In spite all of this, our mobile team which started from nothing less than two years ago, has expanded to dozens of innovative champions over multiple product multiple teams, doing some amazing work that’s been internationally recognized as finalists for its innovative and high-quality experiences from organizations like the GSMA for “Best Mobile Publishing Product or Service” and the Appy Award for “Best Multicultural App.” I’m incredibly proud of what we’ve accomplished and so excited about the future now that we’ve kind of laid the foundation for our mobile strategy (Including mobile-optimized sites for all entities with more than 90 language services; mobile apps for the entities it made sense for supporting more than 87 language services and 61 languages; experiments in digital messaging, SMS and IVR systems for low-bandwidth, low-tech information dispersal; and an in-progress redesign and responsive relaunch of all sites).
Thank you to Shakespeare and her analytics rockstars who help us make data-driven decisions; Steve, Lynne, Erica and Ahran for their support pitching in on graphics and helping us frequently launch and administer rapid usability testing for our products; thanks to our departed Scrummasters Rebecca and Son and our brief QA support from Marlene; thanks to our supportive leaders Rob and Adam; thanks to the Pangea tech team that has collaborated with us including Alena, Kim, Arkady P., Arkady B., Aladin, Ljubo, Mischa, Victor, Jarda; thanks to our design and development teams including Michael, David, Kassim, Marian, Marek, Pavol, Pauli, Stan, Marian, Ivan, Cindy, Sandra, and perhaps most important, thanks to our core product launch team: Mo, Danish, Ashok and especially Bo, who’s been with me on this project from the start when we were just a team of 3. We obviously couldn’t have done with without the hundreds of language service entity stakeholders and digital leaders that share our passion and drive to create excellent products and the more than four thousand BBG journalists and stringers that risk their lives daily to make a difference in the world providing independent journalism for audiences that need it the most. Thank you all.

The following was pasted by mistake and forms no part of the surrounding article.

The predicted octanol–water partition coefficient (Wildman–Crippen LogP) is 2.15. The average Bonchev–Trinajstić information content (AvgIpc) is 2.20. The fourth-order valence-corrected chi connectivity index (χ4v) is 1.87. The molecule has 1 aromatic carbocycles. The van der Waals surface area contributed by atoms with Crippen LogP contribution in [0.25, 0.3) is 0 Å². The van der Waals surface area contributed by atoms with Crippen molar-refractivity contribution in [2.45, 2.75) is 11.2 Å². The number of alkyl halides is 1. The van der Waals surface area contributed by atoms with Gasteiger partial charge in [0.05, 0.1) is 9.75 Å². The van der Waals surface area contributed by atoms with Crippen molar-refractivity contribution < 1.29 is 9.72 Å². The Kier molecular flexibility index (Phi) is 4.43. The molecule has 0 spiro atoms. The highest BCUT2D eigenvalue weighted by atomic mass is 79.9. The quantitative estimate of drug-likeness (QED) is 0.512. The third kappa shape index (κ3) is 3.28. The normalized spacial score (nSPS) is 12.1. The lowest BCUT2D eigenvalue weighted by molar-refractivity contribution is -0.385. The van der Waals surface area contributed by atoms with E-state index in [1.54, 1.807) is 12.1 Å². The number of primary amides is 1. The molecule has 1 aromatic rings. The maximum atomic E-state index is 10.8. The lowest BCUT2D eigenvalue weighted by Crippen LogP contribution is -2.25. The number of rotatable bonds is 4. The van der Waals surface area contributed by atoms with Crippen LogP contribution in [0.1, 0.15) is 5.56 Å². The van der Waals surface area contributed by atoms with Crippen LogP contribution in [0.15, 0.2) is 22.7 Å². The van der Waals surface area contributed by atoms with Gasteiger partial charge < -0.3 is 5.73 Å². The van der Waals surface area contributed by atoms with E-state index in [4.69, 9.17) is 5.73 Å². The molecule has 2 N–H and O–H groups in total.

…But we’re not done yet. The garden is never finished and we have a lot of seeds that we’ve planted, just starting to crack through the cement and seeing daylight. The developing world is just starting to get lit up and the revolution of free and open information being provided where there was none before is going to continuously and rapidly change the world. Stay tuned for more amazing, innovative, award-winning work from this team with an indomitable spirit, passion, creativity and grit to create excellent products and user experiences in the face of absurd impossibilities.
Our work is not easy for both many, many internal and external challenges, but it’s very important and literally changing lives around the world. So thank you for your service and here’s to you: